Tuesday, April 20, 2010
The government told us to become ‘one less’ and to vaccinate ourselves as part of the ‘fight against cervical cancer.’ It is certainly a campaign we needed but is Ian Frazer’s ‘hpv vaccine’ the answer we were looking for? The campaign itself was certainly effective. It was so strong that one could almost presume that to not vaccinate yourself would be like encouraging cervical cancer. Girls around the world were quite literally grabbed and jabbed at a rate that would almost suggest that perhaps cancer was lurking in the waiting room. No part of the campaign encouraged women to research the vaccine in order to empower themselves to make informed decisions about their own bodies and health. In many cases women were not even provided with the most basic information required to make informed decisions. General practitioners receive payment per vaccinations, not general discussions. Information that was scarcely distributed included the vaccines duration of effectiveness, possible side effects and pap smear requirements post inoculation. This could raise the question whether ethically, or legally, some patients have given ‘informed consent’ for their Gardasil vaccinations. (NB: Gardasil also goes under the slightly varied title ‘Silgard’ in Europe).
Firstly, Gardasil doesn’t make girls immune from cervical cancer, it vaccinates against several strains of the human papilloma virus (hpv). In 98% of cases, hpv clears by itself. However, in rare cases, if the virus persists and is left undetected, it can lead to cervical cancer. This usually takes about 10 years and cervical cancer accounts for less than 1 percent of all cancer deaths. Girls are required to maintain their regular pap smears after vaccinations as they are still at risk of developing cervical cancer. One of the lead researchers involved in the creation of Gardasil, Dr.Diane Harper, surprised the medical community when she raised concerns that the hpv vaccine should only be issued with more complete warnings. She also made it clear that none of the experts who created the vaccine actually know how long it lasts. Around five years, perhaps? Dr. Harper also confirmed that, “There are serious adverse events, including death, associated with Gardasil use.”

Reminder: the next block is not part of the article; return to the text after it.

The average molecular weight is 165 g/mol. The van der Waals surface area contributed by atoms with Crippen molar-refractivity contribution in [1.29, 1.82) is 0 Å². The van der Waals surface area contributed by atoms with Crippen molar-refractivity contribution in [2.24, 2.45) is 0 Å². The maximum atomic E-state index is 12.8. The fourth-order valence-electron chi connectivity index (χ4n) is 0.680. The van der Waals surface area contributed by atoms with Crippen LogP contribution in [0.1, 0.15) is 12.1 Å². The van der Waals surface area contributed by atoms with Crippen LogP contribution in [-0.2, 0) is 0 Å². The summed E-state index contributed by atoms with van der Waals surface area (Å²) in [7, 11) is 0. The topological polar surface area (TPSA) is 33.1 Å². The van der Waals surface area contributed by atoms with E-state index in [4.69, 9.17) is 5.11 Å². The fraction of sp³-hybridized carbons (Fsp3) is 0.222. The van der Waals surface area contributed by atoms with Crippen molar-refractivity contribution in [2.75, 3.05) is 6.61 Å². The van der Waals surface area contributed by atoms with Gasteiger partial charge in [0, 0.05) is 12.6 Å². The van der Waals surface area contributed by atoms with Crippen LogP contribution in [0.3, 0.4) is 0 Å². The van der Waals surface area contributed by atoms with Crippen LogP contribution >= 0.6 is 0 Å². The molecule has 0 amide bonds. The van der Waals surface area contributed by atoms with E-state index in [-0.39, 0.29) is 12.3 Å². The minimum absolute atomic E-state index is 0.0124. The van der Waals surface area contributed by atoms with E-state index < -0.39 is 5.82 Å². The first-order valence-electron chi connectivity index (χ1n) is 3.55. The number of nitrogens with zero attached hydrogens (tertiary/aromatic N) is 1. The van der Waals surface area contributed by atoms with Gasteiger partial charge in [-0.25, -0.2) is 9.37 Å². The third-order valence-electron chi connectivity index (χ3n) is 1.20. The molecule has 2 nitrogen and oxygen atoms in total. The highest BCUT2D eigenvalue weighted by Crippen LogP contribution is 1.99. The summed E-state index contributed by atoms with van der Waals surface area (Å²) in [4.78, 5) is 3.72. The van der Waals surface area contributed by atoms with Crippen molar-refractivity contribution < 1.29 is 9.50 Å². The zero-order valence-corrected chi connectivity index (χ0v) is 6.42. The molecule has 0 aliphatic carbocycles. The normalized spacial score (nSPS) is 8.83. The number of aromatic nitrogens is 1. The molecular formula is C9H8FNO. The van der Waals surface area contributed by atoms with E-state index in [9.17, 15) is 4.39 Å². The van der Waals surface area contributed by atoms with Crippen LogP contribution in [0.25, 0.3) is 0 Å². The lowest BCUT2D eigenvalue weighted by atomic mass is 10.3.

There was much controversy about the haste with which Gardasil came onto the market and the creating company Merck (you may remember them from the recently infamous Vioxx drug) was ridiculed for not trialing the vaccine long enough to know if it could lead to any long term health problems. From the limited information supplied by doctors and consent forms one would presume that the only possible adverse reaction to Gardasil was redness or soreness. This is actually a far cry from the realities. In Australia alone in 2007, 17 girls per week were experiencing adverse reactions to Gardasil including seizures and numbness. Dr. Diane Harper has also stated, “The rate of serious adverse events reported is 3.4/100,000 doses distributed. The current incidence rate of cervical cancer in the United States is 7/100,000 women.”  It is important however, to remember that adverse reactions are also substantially underreported and doses administered would in fact be significantly less than doses of the vaccine actually distributed.
Adverse reactions to Gardasil can and have included anything from fainting and vomiting to difficulty breathing, joint pain, chest pain, muscle weakness, stomach aches or seizures. Side effects can be experienced up to months after the vaccination and can be long term. According to the Australian distributor of Gardasil, CSL, there is also a rare risk of Guillain Barre Syndrome. Guillain Barre Syndrome is an auto immune disorder of the central nervous system and one of the leading causes of non-trauma-induced paralysis in the world. According to Merck’s prescribing information packet on Gardasil, “Of the 20,118 people injected with either Gardasil, AAHS control solution (amorphous aluminum hydroxyphosphate sulfate) or saline solution, the following “new medical conditions potentially indicative of a systemic autoimmune disorder” were reported after enrollment in clinical trials of Gardasil.